The used virtual test environment enables rapid implementation, visualization, and development of control algorithms. The machine model equations are implemented in an acausal manner, which enables also analysis of the short circuit condition and examining the harmonic content of the induced voltage. The rotor speed in the simulation is utilized by an ideal constant source. In simulation, the inverter is modelled by means of equivalent dq-voltage sources. A description of the full machine behavior, based on FEA or measured data-sets, is thereby possible as described in [17].

3.2. Basic Principle of the Predictive Current Control

3.2.1. Operation Area Constraints

The drive system is limited due to physical conditions, which have to considered in the control algorithm. First, the thermal domain is limited by maximum current amplitude. The maximum current can be described as a circle with the radius of i max   =   i d 2   +   i q 2 . The maximum voltage has also to be bounded due to the limited DC-link. Second, the with the inverter reachable area can thus be described as voltage hexagon, with simplified linear connection of each of the six-corners, due to the six possible voltage phasors of the three phase two-level inverter. This voltage hexagon with the six corners v dq , j , t n with j 1 , 2 , 3 , 4 , 5 , 6 is depending on the actual operational point of the machine. For robust and stable control, especially at stationary operation, the voltage hexagon is shortened to its inner circle. This is necessary to reduce and simplify the calculation effort because of the rotor position dependent flux-linkage as well as the rotor position dependent voltage hexagon.

3.2.2. Current-, Flux-Linkage-, and Voltage-Planes

The algorithm is based on the visualization of the reachable operating points at the time t n + 1 considering the latest operating point t n within the different planes of the machine as shown in Figure 4. The evaluation of these planes enables the calculation of the ideal voltage references. The necessary procedure is motivated in the following.

3.2.3. Timing of the Digital Control

In each sampling interval the predicted operating point, the reachable operating points and the reference values are calculated within the control procedure, Figure 5. To explain the chronological sequence of the calculations, t 0 is set as the current point in time. The time span (period) between t 1 and t 0 is therefore the sampling interval of the currents and rotor position. These values are allocated to the control at t 0 . The result of the calculation of the predicted operating point is i d , t 1 , i q , t 1 , γ t 1 with ψ d , t 1 , ψ q , t 1 , γ t 1 due to the dead-time/delay-time of one sampling period. The result of the calculation of the following desired operating point for the trajectory is i d , t 2 * , i q , t 2 * , γ t 2 with ψ d , t 2 * , ψ q , t 2 * , γ t 2 . The corresponding voltage reference values is v d , t 1 , 2 * , v q , t 1 , 2 * and realized in the sampling interval t 1 to t 2 . Since the calculation of the nominal values of the sampling interval t 1 to t 2 must be carried out in the sampling interval t 0 to t 1 , a calculation dead-time results. This is taken into account in the prediction formulas of the operating variables and voltage reference values derived in Equations (15)–(18).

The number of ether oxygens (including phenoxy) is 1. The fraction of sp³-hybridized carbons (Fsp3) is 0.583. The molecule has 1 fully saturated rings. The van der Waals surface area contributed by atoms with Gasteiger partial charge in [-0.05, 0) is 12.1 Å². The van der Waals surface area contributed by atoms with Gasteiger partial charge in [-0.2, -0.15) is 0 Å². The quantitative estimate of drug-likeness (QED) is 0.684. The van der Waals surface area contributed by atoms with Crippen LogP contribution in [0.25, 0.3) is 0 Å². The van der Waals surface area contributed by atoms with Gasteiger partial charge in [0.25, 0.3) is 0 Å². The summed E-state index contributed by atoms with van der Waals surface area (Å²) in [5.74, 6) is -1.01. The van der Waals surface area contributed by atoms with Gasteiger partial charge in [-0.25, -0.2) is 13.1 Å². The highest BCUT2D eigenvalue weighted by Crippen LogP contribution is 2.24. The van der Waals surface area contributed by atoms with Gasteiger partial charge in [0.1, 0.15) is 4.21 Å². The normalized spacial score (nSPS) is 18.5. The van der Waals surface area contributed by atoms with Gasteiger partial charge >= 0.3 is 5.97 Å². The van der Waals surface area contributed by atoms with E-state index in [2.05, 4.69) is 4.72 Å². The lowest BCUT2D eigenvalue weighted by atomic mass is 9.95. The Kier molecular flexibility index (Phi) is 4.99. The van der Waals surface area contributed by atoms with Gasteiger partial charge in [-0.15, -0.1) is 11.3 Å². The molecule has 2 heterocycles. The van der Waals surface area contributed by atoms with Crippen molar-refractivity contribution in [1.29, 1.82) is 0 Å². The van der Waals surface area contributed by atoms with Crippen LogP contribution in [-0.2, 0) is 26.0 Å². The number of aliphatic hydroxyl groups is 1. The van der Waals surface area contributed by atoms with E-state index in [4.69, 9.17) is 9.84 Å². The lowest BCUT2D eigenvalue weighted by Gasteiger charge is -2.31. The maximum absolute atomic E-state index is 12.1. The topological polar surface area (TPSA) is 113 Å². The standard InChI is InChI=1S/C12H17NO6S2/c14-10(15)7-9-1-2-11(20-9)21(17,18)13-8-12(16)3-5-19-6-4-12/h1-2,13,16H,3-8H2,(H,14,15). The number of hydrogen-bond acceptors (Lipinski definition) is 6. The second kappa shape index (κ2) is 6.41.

3.2.4. Prediction of the Reachable Operational Area

The algorithm uses an optimization based on the reachable operating points considering the latest operating point within the different planes. Therefor the flux-linkages have to be calculated according to (15) and (16) at each time t n   n and for each corner of the reachable control voltage hexagon. Considering the inverse flux-linkages i d , i q , γ = f ψ 1   ψ d , ψ q , γ yields the estimation of the attainable currents. Furthermore, the torque can be calculated considering (5).
ψ d , t 1   =   ψ d , t 0   +   T c · u d , t 0 * R i d , t 0   +   ω t 0 ψ q , t 0 ω t 0 ψ d , t 0 γ 1   +   1 4 ω t 0 2 T c 2 +   T c 2 · 1 2 ω t 0 u q , t 0 * 1 2 ω t 0 R i q , t 0 1 2 ω t 0 2 ψ d , t 0 1 2 ω t 0 2 ψ q , t 0 γ 1   +   1 4 ω t 0 2 T c 2
ψ q , t 1   =   ψ q , t 0   +   T c · u q , t 0 * R i q , t 0 ω t 0 ψ d , t 0 ω t 0 ψ q , t 0 γ 1   +   1 4 ω t 0 2 T c 2 +   T c 2 · 1 2 ω t 0 u d , t 0 * + 1 2 ω t 0 R i d , t 0 1 2 ω t 0 2 ψ q , t 0   +   1 2 ω t 0 2 ψ d , t 0 γ 1   +   1 4 ω t 0 2 T c 2 ,

3.3. Online Torque Reference Calculation and Control

The control algorithm is visualized in Figure 6. The prediction is similar to [9] and motivated before. The control strategy is thereby divided in two main cases as follows: (1) The dynamic operation which means that the reference torque is not reachable with the given constraints due to control voltage limited hexagonal area, and (2) the stationary operation, which means that the reference torque is reachable in the next control period and inside of the constrained voltage region. If one of these cases not feasible or if it is not a plausible case, a simplified linear approach to ensure stable operation is used, but this will not be covered in this paper.

3.3.1. Dynamic Operation